The edible Puffballs are also white inside, until their spores begin to mature. Earthballs do start out white, but very soon get very dark. To cut a “delicious-looking” puffball open and find its interior purple-black is certainly a dramatic way to find out you’ve harvested the wrong mushroom, but looking at gleba color won’t help with an extremely young Earthball, and anyway it’s better to avoid harvesting the wrong mushroom to begin with.

An Earthball could be mistaken for an Amanita in its early “egg” stage, or for one of the stinkhorns, as they also have an egg stage. And indeed some Amanitas and at least most Stinkhorms are safe to eat and are sometimes harvested in the egg stage. Simply slice the ersatz egg open vertically before eating, as the internal structure is extremely different.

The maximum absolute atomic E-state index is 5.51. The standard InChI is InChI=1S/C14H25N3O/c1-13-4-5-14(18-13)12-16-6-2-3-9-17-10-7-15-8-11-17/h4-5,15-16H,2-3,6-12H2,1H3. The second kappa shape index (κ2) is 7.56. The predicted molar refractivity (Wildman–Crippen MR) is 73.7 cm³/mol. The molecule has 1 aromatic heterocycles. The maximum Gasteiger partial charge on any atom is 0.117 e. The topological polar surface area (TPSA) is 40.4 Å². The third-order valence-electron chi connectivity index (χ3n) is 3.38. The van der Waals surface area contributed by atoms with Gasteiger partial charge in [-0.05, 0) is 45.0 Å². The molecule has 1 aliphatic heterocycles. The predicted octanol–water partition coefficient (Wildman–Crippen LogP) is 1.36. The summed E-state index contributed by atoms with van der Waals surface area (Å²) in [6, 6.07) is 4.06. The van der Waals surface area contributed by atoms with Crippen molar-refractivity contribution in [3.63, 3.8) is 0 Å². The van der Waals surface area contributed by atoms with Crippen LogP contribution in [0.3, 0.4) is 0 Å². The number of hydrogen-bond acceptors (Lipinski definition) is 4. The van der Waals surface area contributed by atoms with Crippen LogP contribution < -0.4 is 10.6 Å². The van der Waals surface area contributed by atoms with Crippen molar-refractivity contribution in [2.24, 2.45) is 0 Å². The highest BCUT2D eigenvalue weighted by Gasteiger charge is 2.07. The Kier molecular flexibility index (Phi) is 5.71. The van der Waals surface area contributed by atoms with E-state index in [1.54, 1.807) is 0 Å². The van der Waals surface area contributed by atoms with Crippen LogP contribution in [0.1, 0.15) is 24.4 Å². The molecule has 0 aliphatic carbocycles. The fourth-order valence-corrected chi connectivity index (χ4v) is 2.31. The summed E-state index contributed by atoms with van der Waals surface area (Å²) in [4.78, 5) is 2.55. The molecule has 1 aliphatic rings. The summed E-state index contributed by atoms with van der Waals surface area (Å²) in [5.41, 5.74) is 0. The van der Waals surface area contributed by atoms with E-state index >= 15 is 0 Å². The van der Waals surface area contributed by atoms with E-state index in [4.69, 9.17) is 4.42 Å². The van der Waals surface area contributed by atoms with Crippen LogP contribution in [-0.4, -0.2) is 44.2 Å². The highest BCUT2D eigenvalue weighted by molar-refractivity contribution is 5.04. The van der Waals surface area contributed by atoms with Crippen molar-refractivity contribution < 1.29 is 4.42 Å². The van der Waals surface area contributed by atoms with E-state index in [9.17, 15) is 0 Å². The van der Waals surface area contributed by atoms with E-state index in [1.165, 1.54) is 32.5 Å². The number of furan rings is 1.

Earthball Mushroom Toxicity

It’s not clear whether all Earthballs are poisonous, though none are considered safe to eat. None are known to be deadly, but symptoms can include severe diarrhea, stomach cramps, vomiting, and, in severe cases, muscle rigidity[iii]. Onset can be as quick as ten minute, or it can be delayed for up to five hours. The toxin responsible isn’t known. Anyone who suspected they have eaten earthball should call a poison-control center immediately—save a sample of the mushroom, if possible, to confirm identification.


[i]       Roehl, T. (2014). #042: Mushroom Morphology: Earthballs. Fungus Fact Friday

[ii]      Kuo, M. (2011). The Genus Scleroderma. MushroomExpert

[iii]     (n.d.). Scleroderma bovista—Potato Earthball. Beaty Biodiversity Museum